Hemn Mamand, a freelancer based in Erbil, was re-arrested on 5 April after giving an interview to the NRT TV channel in which he described the conditions in the prison from which he had just been released. His first arrest was for a Facebook post critical of the measures taken by the autonomous Kurdish government to tackle the coronavirus crisis.
Dohuk-based freelancer Dilshad Himo was freed on bail yesterday after being arrested for criticizing a decision to postpone the payment of salaries to civil servants during the crisis. Kurdistan 24 reporter Harem Jaf was briefly detained in Kifri at the end of March for criticizing a raid on the home of a man suspected of being infected with the virus.
“One journalist after another has been arrested since Iraqi Kurdistan was hit by the coronavirus,” said Sabrina Bennoui, the head of RSF’s Middle East desk. “The security forces must stop using this crisis to carry out arrests without charge and without legitimate grounds.”
Reporters have also had problems in the field while trying to cover the measures ordered by the government to combat the pandemic. Freelancer Zryan Mohammad was detained for several hours in Sulaymaniyah on 7 April after filming a large outdoor gathering at which salaries were distributed. The gathering was held despite a curfew.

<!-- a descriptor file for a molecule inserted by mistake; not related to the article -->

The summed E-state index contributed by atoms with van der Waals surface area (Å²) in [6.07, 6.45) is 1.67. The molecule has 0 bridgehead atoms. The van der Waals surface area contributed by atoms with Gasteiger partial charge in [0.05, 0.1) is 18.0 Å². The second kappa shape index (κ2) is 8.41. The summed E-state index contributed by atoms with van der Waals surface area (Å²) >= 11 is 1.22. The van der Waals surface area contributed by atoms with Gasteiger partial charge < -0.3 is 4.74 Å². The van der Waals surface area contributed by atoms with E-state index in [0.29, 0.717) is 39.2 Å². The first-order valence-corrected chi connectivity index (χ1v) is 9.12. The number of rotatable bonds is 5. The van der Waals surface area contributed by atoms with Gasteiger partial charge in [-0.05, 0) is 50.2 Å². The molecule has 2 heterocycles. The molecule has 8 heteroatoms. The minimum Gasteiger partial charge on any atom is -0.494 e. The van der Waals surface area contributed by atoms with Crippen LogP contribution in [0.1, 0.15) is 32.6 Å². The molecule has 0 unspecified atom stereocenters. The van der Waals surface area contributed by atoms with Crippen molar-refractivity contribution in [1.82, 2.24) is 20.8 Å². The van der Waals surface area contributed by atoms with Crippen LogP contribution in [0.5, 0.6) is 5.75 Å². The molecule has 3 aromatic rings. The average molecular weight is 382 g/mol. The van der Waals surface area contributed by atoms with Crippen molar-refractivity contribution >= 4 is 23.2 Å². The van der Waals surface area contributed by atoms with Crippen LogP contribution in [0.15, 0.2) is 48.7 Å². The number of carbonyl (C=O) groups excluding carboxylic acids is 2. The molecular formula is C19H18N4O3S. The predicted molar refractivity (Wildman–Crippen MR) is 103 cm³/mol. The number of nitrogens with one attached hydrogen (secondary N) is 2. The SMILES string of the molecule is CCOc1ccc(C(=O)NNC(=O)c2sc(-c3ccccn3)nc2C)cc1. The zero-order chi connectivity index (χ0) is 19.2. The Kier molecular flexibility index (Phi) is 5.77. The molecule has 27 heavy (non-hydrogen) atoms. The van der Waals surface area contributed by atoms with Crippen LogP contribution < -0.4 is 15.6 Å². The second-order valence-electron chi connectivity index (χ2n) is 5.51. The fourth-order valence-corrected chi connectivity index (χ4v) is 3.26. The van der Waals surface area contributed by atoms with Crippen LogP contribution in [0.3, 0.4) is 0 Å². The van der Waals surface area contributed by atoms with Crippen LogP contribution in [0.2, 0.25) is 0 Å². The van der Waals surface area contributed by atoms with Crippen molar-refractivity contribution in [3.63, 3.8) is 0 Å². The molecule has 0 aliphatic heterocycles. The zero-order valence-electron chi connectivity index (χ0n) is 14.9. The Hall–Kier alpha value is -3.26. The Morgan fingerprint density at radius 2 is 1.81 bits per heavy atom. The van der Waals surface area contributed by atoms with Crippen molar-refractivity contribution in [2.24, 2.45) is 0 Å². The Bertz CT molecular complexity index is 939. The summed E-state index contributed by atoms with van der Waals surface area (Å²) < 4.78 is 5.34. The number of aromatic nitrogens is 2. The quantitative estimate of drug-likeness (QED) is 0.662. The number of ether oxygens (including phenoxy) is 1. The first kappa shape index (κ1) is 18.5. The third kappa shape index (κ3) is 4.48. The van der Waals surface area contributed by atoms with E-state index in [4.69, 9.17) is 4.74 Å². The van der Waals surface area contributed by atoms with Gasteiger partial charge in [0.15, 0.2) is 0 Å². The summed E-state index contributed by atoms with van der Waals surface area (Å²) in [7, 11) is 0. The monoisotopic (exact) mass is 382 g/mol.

Awder Omer, a video-reporter for the Nas Kurd news website, was badly beaten by security forces in Sulaymaniyah on 22 March when he filmed a temporary checkpoint that had been set up to enforce the curfew. His mobile phone and other equipment were seized and the video he had filmed was deleted.
Finally, the Kurdistan government’s health minister has sent a letter to the interior ministry calling for the NRT TV channel to be suspended for allegedly inciting the public not to respect the curfew. No decision has so far been taken in response to the request.
Iraq is ranked 156th out of 180 countries in RSF’s 2019 World Press Freedom Index.